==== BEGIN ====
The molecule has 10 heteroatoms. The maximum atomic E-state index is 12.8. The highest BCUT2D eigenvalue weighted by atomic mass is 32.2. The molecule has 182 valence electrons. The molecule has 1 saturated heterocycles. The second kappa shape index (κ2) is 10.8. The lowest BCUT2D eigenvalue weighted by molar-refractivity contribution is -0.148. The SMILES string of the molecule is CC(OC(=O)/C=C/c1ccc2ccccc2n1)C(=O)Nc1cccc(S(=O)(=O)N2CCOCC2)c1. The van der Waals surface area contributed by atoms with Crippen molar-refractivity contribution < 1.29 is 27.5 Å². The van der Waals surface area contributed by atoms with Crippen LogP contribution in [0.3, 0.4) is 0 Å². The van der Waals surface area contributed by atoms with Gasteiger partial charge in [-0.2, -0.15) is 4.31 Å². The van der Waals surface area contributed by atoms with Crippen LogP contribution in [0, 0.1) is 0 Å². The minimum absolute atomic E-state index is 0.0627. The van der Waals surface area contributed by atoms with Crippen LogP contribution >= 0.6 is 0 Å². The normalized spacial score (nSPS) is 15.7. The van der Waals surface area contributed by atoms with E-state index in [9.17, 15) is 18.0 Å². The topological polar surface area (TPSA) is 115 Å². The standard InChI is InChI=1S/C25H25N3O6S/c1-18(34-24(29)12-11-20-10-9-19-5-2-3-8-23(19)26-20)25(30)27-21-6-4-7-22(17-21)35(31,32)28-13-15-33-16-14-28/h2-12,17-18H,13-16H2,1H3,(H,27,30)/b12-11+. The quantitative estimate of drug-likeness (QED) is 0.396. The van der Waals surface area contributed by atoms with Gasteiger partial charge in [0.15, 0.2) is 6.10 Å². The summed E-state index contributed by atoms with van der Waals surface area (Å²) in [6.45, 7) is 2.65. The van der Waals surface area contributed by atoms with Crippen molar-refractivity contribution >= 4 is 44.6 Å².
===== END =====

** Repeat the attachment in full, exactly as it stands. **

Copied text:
The molecule has 10 heteroatoms. The maximum atomic E-state index is 12.8. The highest BCUT2D eigenvalue weighted by atomic mass is 32.2. The molecule has 182 valence electrons. The molecule has 1 saturated heterocycles. The second kappa shape index (κ2) is 10.8. The lowest BCUT2D eigenvalue weighted by molar-refractivity contribution is -0.148. The SMILES string of the molecule is CC(OC(=O)/C=C/c1ccc2ccccc2n1)C(=O)Nc1cccc(S(=O)(=O)N2CCOCC2)c1. The van der Waals surface area contributed by atoms with Crippen molar-refractivity contribution < 1.29 is 27.5 Å². The van der Waals surface area contributed by atoms with Crippen LogP contribution in [0.3, 0.4) is 0 Å². The van der Waals surface area contributed by atoms with Gasteiger partial charge in [-0.2, -0.15) is 4.31 Å². The van der Waals surface area contributed by atoms with Crippen LogP contribution in [0, 0.1) is 0 Å². The minimum absolute atomic E-state index is 0.0627. The van der Waals surface area contributed by atoms with Crippen LogP contribution >= 0.6 is 0 Å². The normalized spacial score (nSPS) is 15.7. The van der Waals surface area contributed by atoms with E-state index in [9.17, 15) is 18.0 Å². The topological polar surface area (TPSA) is 115 Å². The standard InChI is InChI=1S/C25H25N3O6S/c1-18(34-24(29)12-11-20-10-9-19-5-2-3-8-23(19)26-20)25(30)27-21-6-4-7-22(17-21)35(31,32)28-13-15-33-16-14-28/h2-12,17-18H,13-16H2,1H3,(H,27,30)/b12-11+. The quantitative estimate of drug-likeness (QED) is 0.396. The van der Waals surface area contributed by atoms with Gasteiger partial charge in [0.15, 0.2) is 6.10 Å². The summed E-state index contributed by atoms with van der Waals surface area (Å²) in [6.45, 7) is 2.65. The van der Waals surface area contributed by atoms with Crippen molar-refractivity contribution >= 4 is 44.6 Å².